Mechanism of increased clearance of glycated albumin by proximal tubule cells

Mark C. Wagner, Jered Myslinski, Shiv Pratap, Brittany Flores, George Rhodes, Silvia B. Campos-Bilderback, Ruben M. Sandoval, Sudhanshu Kumar, Monika Patel, Ashish, Bruce A. Molitoris

Research output: Contribution to journalArticle

9 Scopus citations

Abstract

Serum albumin is the most abundant plasma protein and has a long half-life due to neonatal Fc receptor (FcRn)-mediated transcytosis by many cell types, including proximal tubule cells of the kidney. Albumin also interacts with, and is modified by, many small and large molecules. Therefore, the focus of the present study was to address the impact of specific known biological albumin modifications on albumin-FcRn binding and cellular handling. Binding at pH 6.0 and 7.4 was performed since FcRn binds albumin strongly at acidic pH and releases it after transcytosis at physiological pH. Equilibrium dissociation constants were measured using microscale thermophoresis. Since studies have shown that glycated albumin is excreted in the urine at a higher rate than unmodified albumin, we studied glucose and methylgloxal modified albumins (21 days). All had reduced affinity to FcRn at pH 6.0, suggesting these albumins would not be returned to the circulation via the transcytotic pathway. To address why modified albumin has reduced affinity, we analyzed the structure of the modified albumins using small-angle X-ray scattering. This analysis showed significant structural changes occurring to albumin with glycation, particularly in the FcRn-binding region, which could explain the reduced affinity to FcRn. These results offer an explanation for enhanced proximal tubule-mediated sorting and clearance of abnormal albumins.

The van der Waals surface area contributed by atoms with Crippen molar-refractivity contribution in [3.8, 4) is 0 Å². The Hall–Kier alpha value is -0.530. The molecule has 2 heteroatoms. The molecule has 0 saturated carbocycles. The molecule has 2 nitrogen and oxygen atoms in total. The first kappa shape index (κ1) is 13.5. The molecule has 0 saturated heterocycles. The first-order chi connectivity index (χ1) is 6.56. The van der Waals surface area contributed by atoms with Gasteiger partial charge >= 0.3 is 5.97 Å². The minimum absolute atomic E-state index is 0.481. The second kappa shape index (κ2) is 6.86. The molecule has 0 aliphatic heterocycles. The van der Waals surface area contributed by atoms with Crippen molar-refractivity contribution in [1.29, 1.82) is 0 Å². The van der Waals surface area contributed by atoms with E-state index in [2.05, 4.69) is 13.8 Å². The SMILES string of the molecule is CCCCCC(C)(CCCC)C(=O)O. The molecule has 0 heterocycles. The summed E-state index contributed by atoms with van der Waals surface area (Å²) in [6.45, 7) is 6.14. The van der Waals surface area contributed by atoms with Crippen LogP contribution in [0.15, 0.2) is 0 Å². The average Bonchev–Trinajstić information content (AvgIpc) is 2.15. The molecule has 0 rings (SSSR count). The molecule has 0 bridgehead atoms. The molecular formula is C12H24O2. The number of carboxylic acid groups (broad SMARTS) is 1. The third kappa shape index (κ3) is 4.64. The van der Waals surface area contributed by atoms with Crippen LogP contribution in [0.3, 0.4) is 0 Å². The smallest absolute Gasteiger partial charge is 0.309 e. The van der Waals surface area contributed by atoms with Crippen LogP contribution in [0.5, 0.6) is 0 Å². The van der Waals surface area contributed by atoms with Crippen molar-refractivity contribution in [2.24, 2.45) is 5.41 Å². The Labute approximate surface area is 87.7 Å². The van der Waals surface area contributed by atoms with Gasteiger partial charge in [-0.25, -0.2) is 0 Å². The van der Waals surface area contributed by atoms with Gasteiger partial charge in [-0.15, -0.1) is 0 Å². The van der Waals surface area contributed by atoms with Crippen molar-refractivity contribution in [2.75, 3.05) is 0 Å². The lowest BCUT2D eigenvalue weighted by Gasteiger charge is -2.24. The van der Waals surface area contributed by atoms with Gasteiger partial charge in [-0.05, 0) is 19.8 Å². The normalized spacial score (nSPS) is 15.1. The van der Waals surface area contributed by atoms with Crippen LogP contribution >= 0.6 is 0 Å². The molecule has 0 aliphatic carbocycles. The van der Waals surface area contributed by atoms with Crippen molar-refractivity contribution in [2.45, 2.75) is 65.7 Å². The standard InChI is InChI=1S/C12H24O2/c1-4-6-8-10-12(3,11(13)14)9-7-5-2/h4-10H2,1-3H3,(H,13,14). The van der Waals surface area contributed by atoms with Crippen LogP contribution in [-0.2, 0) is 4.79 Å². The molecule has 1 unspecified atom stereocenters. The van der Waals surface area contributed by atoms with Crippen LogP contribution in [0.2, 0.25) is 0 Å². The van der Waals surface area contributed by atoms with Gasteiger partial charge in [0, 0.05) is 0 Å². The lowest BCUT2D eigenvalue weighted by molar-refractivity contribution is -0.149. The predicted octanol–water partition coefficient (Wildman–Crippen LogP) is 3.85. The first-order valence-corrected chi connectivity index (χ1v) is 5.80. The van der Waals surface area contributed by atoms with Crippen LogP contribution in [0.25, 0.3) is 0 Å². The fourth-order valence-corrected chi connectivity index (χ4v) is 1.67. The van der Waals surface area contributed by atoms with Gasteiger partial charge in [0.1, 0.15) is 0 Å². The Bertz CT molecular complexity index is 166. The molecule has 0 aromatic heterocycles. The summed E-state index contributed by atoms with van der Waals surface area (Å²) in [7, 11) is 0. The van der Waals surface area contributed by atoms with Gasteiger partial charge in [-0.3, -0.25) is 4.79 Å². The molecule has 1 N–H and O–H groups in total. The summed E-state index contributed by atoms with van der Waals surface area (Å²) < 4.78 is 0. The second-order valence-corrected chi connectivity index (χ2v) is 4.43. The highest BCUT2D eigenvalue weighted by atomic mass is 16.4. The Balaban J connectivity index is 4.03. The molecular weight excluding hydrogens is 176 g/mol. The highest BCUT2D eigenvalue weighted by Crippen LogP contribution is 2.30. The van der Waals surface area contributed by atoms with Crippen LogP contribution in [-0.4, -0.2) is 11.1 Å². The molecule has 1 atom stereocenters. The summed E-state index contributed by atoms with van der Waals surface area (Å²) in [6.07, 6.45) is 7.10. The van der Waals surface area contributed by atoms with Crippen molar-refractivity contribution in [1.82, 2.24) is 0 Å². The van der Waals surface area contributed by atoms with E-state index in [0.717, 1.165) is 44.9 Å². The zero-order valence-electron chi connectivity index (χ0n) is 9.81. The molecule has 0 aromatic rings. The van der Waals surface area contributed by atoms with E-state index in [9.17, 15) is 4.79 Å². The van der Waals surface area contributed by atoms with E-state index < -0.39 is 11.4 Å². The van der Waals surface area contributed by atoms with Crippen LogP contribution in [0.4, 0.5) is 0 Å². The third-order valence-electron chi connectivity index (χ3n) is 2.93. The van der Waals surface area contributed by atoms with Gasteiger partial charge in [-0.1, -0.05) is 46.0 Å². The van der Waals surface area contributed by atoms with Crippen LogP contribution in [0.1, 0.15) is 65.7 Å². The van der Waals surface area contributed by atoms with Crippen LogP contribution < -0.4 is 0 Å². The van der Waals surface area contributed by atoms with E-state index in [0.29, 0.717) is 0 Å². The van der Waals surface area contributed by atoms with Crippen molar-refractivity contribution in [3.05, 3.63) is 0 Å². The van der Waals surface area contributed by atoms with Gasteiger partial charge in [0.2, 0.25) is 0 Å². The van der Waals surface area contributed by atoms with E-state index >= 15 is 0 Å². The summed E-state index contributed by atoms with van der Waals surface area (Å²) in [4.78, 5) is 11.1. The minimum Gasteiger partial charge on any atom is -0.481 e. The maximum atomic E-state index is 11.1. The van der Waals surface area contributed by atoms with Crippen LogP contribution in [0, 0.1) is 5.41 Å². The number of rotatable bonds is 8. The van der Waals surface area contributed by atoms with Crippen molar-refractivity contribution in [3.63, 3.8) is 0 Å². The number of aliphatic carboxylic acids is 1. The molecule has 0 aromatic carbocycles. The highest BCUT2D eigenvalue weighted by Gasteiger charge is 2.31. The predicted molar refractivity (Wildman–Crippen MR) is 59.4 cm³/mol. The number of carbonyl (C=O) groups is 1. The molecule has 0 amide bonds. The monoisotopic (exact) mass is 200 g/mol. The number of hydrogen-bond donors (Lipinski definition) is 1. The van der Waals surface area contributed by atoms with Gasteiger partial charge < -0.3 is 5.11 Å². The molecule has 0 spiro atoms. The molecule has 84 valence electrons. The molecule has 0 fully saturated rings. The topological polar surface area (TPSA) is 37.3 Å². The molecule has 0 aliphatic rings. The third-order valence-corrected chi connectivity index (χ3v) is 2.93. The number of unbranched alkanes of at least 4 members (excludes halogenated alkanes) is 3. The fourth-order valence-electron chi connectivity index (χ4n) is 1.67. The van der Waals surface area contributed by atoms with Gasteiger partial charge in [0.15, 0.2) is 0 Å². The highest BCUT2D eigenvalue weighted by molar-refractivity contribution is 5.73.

Original languageEnglish (US)
Pages (from-to)F1089-F1102
JournalAmerican Journal of Physiology - Renal Physiology
Volume310
Issue number10
DOIs
StatePublished - May 15 2016

Keywords

  • Albuminuria
  • Cell biology and structure
  • Diabetes
  • Glycation
  • Neonatal Fc receptor
  • Proximal tubule

ASJC Scopus subject areas

  • Physiology
  • Urology

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